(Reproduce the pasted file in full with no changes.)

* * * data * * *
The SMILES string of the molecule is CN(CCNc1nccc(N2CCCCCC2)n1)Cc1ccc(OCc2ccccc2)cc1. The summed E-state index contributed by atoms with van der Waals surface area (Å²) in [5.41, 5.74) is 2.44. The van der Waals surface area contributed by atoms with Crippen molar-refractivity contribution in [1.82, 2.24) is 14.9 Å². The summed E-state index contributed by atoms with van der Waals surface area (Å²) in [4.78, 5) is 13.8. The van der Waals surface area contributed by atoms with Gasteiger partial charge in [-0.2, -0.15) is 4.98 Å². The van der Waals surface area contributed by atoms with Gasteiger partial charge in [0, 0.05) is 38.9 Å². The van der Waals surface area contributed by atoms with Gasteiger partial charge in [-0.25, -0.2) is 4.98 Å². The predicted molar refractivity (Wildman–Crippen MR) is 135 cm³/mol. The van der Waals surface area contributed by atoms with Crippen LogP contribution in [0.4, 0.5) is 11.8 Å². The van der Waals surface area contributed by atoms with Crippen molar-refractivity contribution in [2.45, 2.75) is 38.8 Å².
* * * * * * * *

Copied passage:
The SMILES string of the molecule is CN(CCNc1nccc(N2CCCCCC2)n1)Cc1ccc(OCc2ccccc2)cc1. The summed E-state index contributed by atoms with van der Waals surface area (Å²) in [5.41, 5.74) is 2.44. The van der Waals surface area contributed by atoms with Crippen molar-refractivity contribution in [1.82, 2.24) is 14.9 Å². The summed E-state index contributed by atoms with van der Waals surface area (Å²) in [4.78, 5) is 13.8. The van der Waals surface area contributed by atoms with Gasteiger partial charge in [-0.2, -0.15) is 4.98 Å². The van der Waals surface area contributed by atoms with Gasteiger partial charge in [0, 0.05) is 38.9 Å². The van der Waals surface area contributed by atoms with Gasteiger partial charge in [-0.25, -0.2) is 4.98 Å². The predicted molar refractivity (Wildman–Crippen MR) is 135 cm³/mol. The van der Waals surface area contributed by atoms with Crippen LogP contribution in [0.4, 0.5) is 11.8 Å². The van der Waals surface area contributed by atoms with Crippen molar-refractivity contribution in [2.45, 2.75) is 38.8 Å².